Lucid dreaming is a phenomenon that happens when you’re aware you’re dreaming, and even sometimes, you’re able to control the dream, according to Healthline.
These dreams can be pretty beneficial to an individual that suffers from nightmares, which have been plaguing sleepers throughout the ongoing coronavirus pandemic.
Nightmares can be harmful because of the impact they have on sleep quality and how it affects someone once they are awake, which is why lucid dreaming now might give those suffering nightmares and more a big boost in the morning.
A new paper published in the journal Consciousness and Cognition suggests lucid dreaming is associated with positive morning mood, according to co-author Michelle Carr, who penned a post for Psychology Today discussing her findings. Carr and other researchers were interested in exploring whether lucid dreaming — or dream lucidity — can help boost mood, and to see whether dream lucidity is linked to dreaming emotion content and subjective sleep quality.
Researchers had 20 participants complete “lucid dream induction techniques” while logging their experience in an online dream journal for the course of a week. Participants were asked to complete a 19-item questionnaire that focused on lucidity, while also rating aspects of sleep such as sleep quality, dream emotional content, and waking mood.
While there was no relationship with lucidity to sleep quality, researchers did find that higher lucidity was linked to a more positive dream experience and even boosted waking moods the following morning.
As Carr describes in her piece, the more participants exhibited lucidity, the more positive their dreams were and moods in the morning.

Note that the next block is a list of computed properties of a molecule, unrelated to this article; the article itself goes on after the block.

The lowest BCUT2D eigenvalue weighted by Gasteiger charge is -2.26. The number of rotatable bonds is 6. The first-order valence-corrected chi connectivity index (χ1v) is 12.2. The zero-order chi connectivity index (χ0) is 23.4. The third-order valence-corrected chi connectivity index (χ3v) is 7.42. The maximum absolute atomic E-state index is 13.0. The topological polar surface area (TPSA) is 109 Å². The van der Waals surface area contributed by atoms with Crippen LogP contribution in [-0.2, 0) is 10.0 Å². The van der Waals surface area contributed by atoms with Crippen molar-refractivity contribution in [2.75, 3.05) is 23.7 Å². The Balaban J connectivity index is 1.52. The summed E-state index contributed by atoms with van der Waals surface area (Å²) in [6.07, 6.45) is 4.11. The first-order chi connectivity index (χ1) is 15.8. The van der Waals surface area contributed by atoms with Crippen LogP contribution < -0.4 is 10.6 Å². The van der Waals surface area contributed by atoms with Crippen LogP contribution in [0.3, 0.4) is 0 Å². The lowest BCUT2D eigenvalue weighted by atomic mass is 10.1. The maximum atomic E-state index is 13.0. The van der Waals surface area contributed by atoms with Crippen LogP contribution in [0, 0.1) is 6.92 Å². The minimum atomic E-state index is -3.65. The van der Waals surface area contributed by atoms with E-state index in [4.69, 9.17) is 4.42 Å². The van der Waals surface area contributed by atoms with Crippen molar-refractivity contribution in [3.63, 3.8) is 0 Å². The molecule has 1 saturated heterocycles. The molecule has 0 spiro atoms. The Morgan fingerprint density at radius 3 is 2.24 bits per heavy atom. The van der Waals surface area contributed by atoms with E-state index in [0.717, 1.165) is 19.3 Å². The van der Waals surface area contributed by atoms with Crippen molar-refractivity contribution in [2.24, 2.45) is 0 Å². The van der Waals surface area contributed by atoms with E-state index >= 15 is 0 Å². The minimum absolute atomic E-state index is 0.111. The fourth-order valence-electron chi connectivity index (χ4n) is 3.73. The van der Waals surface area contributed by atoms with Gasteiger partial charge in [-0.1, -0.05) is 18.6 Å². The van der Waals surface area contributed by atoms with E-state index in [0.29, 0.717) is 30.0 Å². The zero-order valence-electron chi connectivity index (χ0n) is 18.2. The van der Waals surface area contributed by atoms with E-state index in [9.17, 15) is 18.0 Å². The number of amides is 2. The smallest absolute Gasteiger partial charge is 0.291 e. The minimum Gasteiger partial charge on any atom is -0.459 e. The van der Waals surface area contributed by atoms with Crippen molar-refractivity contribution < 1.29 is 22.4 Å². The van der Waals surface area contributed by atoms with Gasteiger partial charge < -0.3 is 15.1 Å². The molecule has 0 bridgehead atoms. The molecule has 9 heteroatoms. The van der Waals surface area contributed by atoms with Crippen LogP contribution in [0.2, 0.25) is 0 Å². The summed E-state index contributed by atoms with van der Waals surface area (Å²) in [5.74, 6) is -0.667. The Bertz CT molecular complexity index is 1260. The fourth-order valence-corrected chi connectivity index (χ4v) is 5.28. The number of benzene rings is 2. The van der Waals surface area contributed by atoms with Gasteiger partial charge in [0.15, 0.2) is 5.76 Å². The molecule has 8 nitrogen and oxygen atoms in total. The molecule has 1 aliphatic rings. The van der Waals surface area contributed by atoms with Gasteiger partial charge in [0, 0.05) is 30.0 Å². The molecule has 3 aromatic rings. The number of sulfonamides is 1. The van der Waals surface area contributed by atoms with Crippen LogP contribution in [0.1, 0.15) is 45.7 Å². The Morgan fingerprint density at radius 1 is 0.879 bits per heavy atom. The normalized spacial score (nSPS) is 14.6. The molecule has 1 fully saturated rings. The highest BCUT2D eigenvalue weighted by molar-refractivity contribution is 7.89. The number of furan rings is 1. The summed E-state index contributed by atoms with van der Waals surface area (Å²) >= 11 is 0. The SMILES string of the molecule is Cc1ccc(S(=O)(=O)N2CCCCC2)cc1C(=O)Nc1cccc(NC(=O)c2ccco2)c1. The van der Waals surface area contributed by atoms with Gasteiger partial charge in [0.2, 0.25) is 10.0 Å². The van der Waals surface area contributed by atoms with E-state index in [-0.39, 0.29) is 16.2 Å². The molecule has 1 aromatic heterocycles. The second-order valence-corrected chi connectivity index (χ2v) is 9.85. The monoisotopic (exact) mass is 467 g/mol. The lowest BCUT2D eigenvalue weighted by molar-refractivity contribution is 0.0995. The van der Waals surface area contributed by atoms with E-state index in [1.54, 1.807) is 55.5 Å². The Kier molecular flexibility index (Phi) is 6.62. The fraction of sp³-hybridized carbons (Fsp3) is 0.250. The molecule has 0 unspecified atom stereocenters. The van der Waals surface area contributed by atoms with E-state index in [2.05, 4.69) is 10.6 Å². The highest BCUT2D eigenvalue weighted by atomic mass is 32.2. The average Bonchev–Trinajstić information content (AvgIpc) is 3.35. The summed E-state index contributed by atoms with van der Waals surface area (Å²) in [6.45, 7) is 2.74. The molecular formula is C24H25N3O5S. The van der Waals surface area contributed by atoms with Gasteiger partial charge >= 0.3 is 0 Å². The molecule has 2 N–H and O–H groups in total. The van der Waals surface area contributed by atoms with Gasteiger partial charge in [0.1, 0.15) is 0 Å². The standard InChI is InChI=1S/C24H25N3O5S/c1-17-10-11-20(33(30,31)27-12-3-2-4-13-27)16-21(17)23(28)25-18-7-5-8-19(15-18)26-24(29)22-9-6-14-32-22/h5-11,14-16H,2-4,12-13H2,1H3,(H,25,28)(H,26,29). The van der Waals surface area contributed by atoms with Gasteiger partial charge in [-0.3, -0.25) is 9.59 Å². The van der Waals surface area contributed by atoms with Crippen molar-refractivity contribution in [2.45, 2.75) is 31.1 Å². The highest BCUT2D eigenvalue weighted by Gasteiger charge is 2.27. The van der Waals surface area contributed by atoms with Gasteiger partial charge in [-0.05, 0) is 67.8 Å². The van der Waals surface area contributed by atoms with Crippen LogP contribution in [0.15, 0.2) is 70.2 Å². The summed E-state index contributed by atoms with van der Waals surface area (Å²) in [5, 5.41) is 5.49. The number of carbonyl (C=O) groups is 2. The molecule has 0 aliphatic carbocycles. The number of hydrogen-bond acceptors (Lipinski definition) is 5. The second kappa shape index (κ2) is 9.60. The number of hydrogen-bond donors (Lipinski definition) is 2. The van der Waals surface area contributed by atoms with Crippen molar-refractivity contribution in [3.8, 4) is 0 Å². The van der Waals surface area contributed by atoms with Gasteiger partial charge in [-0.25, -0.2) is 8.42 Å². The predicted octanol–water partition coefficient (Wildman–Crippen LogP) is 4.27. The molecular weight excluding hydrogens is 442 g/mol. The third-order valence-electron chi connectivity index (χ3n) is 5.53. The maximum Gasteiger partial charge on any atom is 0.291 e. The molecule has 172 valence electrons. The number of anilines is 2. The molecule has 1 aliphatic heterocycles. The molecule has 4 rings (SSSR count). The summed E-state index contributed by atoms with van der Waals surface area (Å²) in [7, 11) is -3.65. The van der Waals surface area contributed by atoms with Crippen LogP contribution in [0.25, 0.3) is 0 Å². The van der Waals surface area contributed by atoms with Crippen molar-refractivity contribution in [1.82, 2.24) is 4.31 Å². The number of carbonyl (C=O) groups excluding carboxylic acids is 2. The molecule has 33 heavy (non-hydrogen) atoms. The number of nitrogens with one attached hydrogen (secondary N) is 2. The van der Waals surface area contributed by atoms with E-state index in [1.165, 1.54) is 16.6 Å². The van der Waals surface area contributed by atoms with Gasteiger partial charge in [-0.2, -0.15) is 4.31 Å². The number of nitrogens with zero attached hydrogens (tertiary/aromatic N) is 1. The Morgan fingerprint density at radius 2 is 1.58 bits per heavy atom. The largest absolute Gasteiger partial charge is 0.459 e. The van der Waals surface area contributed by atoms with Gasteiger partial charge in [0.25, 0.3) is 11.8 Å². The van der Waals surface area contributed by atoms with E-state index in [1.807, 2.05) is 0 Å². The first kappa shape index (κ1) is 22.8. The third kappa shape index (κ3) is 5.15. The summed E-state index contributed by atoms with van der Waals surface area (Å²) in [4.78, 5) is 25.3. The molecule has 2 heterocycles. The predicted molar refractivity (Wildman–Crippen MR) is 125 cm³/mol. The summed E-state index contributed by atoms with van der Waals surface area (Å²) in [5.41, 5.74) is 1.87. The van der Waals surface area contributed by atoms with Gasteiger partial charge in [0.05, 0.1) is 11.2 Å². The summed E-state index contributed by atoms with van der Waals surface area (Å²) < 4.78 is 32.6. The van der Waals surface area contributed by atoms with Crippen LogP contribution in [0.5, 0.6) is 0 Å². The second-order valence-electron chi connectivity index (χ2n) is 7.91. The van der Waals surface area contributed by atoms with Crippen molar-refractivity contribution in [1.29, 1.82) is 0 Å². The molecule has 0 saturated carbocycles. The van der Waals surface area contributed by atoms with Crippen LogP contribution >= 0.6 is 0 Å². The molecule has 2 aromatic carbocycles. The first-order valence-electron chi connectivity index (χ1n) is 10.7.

“While these results are promising, the next steps are to assess over longer periods of time whether lucid dreaming can have cumulative positive impacts on mood, and furthermore whether lucid dreaming may be associated with other outcomes such as improved overall well-being,” Carr wrote.
The link behind lucid dreaming and sleep quality is interesting. As Carr says, lucid dreaming could potentially impact sleep quality, both good and bad. But her study found that it does not “negatively impact sleep.”
If you’re trying to practice lucid dreaming, Healthline listed a few helpful hints that could potentially help. Reality testing is a form of mental training that increases “metacognition by training your mind to notice your own awareness.” Basically, you need to train yourself to control yourself.
The report suggested following these steps several times a day in order to practice reality testing:
Ask yourself, “Am I dreaming?”
Check your environment to confirm whether or not you are dreaming.
Notice your own consciousness and how you’re engaging with your surroundings.
Other methods include wake back to bed (WBTB), Mnemonic Induction of Lucid Dreams, keeping a journal of your dreams, and wake-initiated lucid dreaming.